How to treat whiteheads (acne)?

In a Nutshell

  • Whiteheads are clogged skin pores/ follicles that contain dead cells, debris, and bacteria.
  • Whiteheads are closed and are hence non-extractable
  • Management involves self-care, use of topical retinoids, and antibiotics. In severe cases, oral antibiotics or hormonal treatment may be needed

What are Whiteheads?

When a skin pore is clogged up with dead cells, bacteria, debris, and oil secretions and becomes closed it is referred to as a whitehead. Visually whiteheads resemble tiny, fresh-colored bumps.

Whiteheads are a type of acne lesion that mostly occur on the face, neck, chin, back, shoulders, chest, or other parts of the body. Whiteheads or acne are extremely common, and it is estimated that 80% population between 12 to 30 years of age report some form of whiteheads or acne related lesions.

The exact cause of acne is not known, it is believed that acne is a result of several factors, such as:

- Hormonal changes

- Pattern of perspiration

- History of allergy to certain foods, fabrics, or skin care products

Most cases of whiteheads respond very well to periodic face washing with a mild soap/ facewash and basic skin care regimen.

Simple Treatment Regimen

Treatment regimen revolves around the age of person and severity of condition.

  1. Mild cases of whiteheads respond very well to over the counter topical medications like benzoyl peroxide that can be applied once or twice a day (or as suggested by your doctor).
  2. You can also use medicated soaps, gels, ointments, creams, or face pads that contain antiseptics like salicylic acid, resorcinol, or sulfur as an ingredient. The only side effect with some of these agents is, dryness or irritation of skin and sensitivity to sunlight.
  3. More severe cases that are refractory to over the counter treatment options include prescription antibiotics or hormonal treatments (if cause is hormonal imbalance).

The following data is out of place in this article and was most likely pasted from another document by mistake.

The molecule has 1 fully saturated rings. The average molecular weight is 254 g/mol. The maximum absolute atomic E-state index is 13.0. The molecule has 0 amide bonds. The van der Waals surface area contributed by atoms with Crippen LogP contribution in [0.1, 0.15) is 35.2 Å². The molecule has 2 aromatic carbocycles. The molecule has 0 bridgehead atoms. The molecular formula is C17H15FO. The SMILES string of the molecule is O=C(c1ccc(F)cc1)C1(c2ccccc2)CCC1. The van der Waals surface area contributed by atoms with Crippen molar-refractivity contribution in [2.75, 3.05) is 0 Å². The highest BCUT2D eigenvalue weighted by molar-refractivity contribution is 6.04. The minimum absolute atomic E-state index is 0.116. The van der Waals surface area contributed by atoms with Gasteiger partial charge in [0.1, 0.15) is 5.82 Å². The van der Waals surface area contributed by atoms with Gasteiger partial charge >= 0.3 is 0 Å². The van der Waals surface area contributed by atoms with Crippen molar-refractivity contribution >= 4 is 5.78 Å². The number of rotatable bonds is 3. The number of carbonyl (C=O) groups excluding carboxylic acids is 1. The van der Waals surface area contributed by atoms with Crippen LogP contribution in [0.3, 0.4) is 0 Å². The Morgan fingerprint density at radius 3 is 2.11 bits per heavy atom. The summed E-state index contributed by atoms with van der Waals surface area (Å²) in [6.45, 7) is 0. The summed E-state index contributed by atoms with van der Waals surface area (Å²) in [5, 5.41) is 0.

4. If acne is severe, your dermatologist may advise even stronger treatment options like Accutane (or isotretinoin) that is effective against all forms of acne including whiteheads.

Self-Help Tips to manage Whiteheads

Following self-help tips can improve the cosmetic appearance of your skin and reduce the severity of whiteheads:

- Avoid touching your face unnecessarily

- Wash your face at least twice with a gentle soap and water

- Do not pick on your acne, whiteheads, or blackheads as it may cause infection/ inflammation of pores resulting in scarring and worsening of acne

- Avoid unnecessary cosmetics on your face. Cleanse/ wash your face thoroughly to remove all the traces of cosmetics

- If you have sensitive skin, use only water-based, non-comedogenic cosmetics and skin care products

- Limit your exposure to sun

Nuances/ Safety

Dermatologists can perform whitehead extraction by specialized equipment. If you are concerned about your whiteheads or other cosmetic issues of skin, speak to a dermatologist for proper remedy.

If you are pregnant or are looking to get pregnant, Accutane may not be a great choice due to its adverse effects and potential complications (such as congenital anomalies in the newborn).

Strength of Evidence: B
The recommendations made in this article are based on best practices as suggested by the National Health Services and American Dermatology Association.

Our Ruling:

Whiteheads are very common and may lead to acne, scarring and other cosmetic issues in poorly managed cases. For mild cases, self-help alone is sufficient but if you are experiencing whiteheads with acne and scarring, speak to a dermatologist to explore pharmacological / cosmetic options.

Our Sources:

  1. https://www.medicalnewstoday.com/articles/315104
  2. https://www.nhs.uk/conditions/acne/treatment/
  3. https://www.aad.org/public/diseases/acne/diy/types-breakouts
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How we grade evidence?

Learn more about it here.